The feast, though only to be solemnised in one village, is organised and given by the whole community of villages. There is no (now) known matter or event with reference to which it is held. It is decided upon and arranged and prepared for long beforehand, say a year or two, and feasts will only be held in one village at intervals of perhaps fifteen or twenty years. The decision to hold a feast is arrived at by the chiefs of the clans of the community which proposes to give it. The village at which the feast is to be held will not necessarily be the largest one of the community, or one in which is a then existing chiefs emone. The guests to be invited to it will be the people of some other (only one other) community, and at the outset it will be ascertained more or less informally whether or not they will be willing to accept the invitation.
When the feast has been resolved upon, the preparations for it begin immediately, that is a year or two before the date on which it is to be held. Large quantities will be required of yam, taro and sugar-cane, and of a special form of banana (not ripening on the trees, and requiring to be cooked); also of the large fruit of the ine, a giant species of Pandanus (see Plate 80—the figure seated on the ground near to the base of the tree gives an idea of the size of the latter and of the fruit head which is hanging from it), which is cultivated in the bush, and the fruit heads of which are oval or nearly round, and have a transverse diameter of about 18 inches; and of another fruit, called by the natives malage, which grows wild, chiefly by streams, and is also cultivated, and the fruit of which was described to me as being rather like an apple, almost round, green in colour, and 4 or 5 inches in diameter.  And above all things will be wanted an enormous number of village pigs (not wild pigs); and sweet potatoes must be plentiful for the feeding of these pigs. And finally they will need plenty of native tobacco for their guests. In view of these requirements it is obvious that a year or two is by no means an excessive period for the preparations for the feast.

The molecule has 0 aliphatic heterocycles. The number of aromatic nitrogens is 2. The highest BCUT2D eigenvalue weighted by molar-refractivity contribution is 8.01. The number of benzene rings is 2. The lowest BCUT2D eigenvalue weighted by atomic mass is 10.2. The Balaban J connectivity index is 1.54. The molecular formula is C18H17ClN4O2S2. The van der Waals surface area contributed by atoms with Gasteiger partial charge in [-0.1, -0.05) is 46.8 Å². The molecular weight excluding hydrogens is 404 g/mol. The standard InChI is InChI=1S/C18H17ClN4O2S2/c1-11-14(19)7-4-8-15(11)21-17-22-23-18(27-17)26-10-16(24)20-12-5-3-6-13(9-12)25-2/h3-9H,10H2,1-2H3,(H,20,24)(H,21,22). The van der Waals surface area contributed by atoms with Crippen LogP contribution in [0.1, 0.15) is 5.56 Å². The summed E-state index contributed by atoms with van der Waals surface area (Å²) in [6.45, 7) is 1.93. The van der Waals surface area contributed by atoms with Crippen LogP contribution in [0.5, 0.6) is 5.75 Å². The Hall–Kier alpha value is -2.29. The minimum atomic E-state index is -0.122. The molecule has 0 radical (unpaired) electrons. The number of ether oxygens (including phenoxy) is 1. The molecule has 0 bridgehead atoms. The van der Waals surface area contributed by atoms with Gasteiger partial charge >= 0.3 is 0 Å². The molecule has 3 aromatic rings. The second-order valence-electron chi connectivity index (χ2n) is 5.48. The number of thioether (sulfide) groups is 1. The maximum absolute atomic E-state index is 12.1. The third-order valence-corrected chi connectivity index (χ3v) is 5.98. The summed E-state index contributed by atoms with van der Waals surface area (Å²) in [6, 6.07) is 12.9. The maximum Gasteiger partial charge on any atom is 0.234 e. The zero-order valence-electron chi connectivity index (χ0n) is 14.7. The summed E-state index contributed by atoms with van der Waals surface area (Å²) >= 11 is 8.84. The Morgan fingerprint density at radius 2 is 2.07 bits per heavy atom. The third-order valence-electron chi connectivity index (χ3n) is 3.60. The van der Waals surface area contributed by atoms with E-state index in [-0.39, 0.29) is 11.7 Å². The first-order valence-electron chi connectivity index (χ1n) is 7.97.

The existing yam and taro gardens, intended for community consumption alone, will be quite insufficient for the purpose, and fresh bush land is at once cleared, and new gardens are made and planted, the products of these new gardens being allocated specially for the feast, and not used for any other purpose. There is also an extensive planting of sugar-cane, probably in old potato gardens. For bananas there will probably be no great need of preparation, as they are grown plentifully, and there is no specific appropriation of these; but the sufficiency of the supply of the tobacco for the visitors, and of the sweet potatoes for the pigs, has to be seen to, also that of the ine Pandanus trees, the fruit of which has often to be procured from elsewhere, and of the trees. And finally the village pigs must be bred and fattened,